We need some degree of mental agility to make sense of the barrage of medical information we receive everyday from the news, Internet, and pharmaceutical commercials. However, Link and his co-authors found intelligence had little to no effect on health outcomes when they took income and education into account.
Rather, the underlying causes of better health remain the resources bestowed on those with higher socioeconomic standing, such as more money, more power, and more friends with medical expertise. These people also tend to live in neighborhoods with less pollution, less crime, and better gyms and parks.
If intelligence isn’t the missing link on the road to better health, then initiatives like consumer-based healthcare miss the mark. Drawing upon our wits to sort through complicated health options may have little impact if we can’t afford screening tests or ask the neighborhood doc for friendly advice. W.L.
Hamburgers, macaroni, and meatloaf. Traditional working-class fare or signs of a populist revolution?
These lowbrow treats have joined foie gras and duck conﬁt as the centerpieces of gourmet food writing. Although the ascendancy of the cupcake may look like a democratic swelling within the ranks of highbrow cuisine, a recent study by Josée Johnston and Shyon Baumann (American Journal of Sociology, July 2007) suggests gourmet food is still all about taste and distinction. Food critics have simply become more “omnivorous”—well-versed in many different cuisines—by showcasing the more obscure traits of everyday foods only a reﬁned palette can discern.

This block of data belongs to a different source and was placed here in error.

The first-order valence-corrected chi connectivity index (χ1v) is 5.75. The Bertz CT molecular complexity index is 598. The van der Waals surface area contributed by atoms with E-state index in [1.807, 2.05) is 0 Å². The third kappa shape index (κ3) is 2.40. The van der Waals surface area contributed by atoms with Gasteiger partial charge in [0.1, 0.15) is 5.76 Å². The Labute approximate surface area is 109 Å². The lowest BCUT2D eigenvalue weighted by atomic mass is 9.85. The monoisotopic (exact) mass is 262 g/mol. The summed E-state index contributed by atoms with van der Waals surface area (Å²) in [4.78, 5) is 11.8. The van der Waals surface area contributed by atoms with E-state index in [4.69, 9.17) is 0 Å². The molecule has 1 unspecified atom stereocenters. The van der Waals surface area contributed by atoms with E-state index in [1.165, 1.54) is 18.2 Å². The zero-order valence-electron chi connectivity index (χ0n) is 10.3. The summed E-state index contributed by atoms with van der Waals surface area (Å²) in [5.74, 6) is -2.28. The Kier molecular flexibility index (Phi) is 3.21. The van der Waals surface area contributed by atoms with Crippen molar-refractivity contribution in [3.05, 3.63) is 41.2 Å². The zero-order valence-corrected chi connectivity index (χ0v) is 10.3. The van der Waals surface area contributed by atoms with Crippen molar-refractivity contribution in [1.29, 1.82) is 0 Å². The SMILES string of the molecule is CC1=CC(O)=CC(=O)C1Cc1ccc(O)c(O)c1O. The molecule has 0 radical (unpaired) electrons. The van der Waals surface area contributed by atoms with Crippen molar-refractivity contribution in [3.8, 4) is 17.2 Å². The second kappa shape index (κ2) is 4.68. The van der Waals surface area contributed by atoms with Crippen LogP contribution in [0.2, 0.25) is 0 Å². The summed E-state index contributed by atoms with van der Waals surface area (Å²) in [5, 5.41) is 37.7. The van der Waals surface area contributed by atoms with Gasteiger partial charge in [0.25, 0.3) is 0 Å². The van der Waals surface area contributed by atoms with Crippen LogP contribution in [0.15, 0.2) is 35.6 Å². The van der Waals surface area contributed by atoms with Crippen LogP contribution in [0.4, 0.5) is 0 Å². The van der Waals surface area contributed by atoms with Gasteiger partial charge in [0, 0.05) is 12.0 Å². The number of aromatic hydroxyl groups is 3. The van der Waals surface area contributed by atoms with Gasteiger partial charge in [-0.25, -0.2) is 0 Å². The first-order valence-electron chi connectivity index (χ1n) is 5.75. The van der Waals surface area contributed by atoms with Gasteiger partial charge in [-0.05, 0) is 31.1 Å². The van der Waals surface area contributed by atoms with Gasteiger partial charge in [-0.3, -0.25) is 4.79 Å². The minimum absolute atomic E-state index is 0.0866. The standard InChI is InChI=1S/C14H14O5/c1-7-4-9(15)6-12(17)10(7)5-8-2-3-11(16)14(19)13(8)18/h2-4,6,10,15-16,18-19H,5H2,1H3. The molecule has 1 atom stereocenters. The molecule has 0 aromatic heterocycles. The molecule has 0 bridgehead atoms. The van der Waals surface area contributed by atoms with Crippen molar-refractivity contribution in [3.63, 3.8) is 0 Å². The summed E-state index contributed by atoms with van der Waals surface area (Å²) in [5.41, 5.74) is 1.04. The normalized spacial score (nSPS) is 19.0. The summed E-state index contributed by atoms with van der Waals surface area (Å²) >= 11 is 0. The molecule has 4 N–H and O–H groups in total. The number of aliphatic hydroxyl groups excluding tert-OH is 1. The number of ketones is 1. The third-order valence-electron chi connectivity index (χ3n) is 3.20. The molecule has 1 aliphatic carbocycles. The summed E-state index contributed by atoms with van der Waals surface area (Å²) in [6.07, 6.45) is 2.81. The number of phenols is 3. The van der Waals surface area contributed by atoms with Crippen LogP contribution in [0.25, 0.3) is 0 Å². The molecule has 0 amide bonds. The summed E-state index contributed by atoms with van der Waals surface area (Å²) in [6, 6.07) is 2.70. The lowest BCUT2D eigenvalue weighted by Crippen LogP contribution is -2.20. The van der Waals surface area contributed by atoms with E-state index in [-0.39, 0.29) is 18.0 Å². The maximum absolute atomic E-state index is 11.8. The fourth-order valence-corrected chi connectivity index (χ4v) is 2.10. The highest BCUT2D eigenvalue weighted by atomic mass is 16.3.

According to the authors, what makes a roadside diner or homemade casserole gourmet is their authenticity and exoticism. Critics assess the authenticity of a dish by highlighting its geographic region, simplicity in preparation, or the chef “behind the scenes.” A local fish sauce produced in Phu Quoc, an island off the coast of Vietnam, is “nuanced, delicate, and unlike any other ﬁsh sauce” you may ﬁnd in the grocery store. Simplicity shines through in another article describing the “unschooled” techniques of a “mama’s kitchen” in rural Louisiana. Exoticism, on the other hand, refers to how dishes represent something unusual or exciting, such as Catalonian blood sausage or black Chinese rice.
However, what counts as exotic or authentic depends on the expertise of someone with first-class taste and loads of frequent flier miles.
So that homemade meatloaf gracing the cover of your favorite gourmet rag? Remember the discriminatory palette that put it there may be keeping the democratic upheaval at bay. W.L.
Social scientists know punks resist mainstream culture via the subversive quality and shock value of their fashion and rituals. Ryan Moore, though, adds creating, writing, recording, and distributing independent music and publications to the list (Journal of Contemporary Ethnography, August 2007).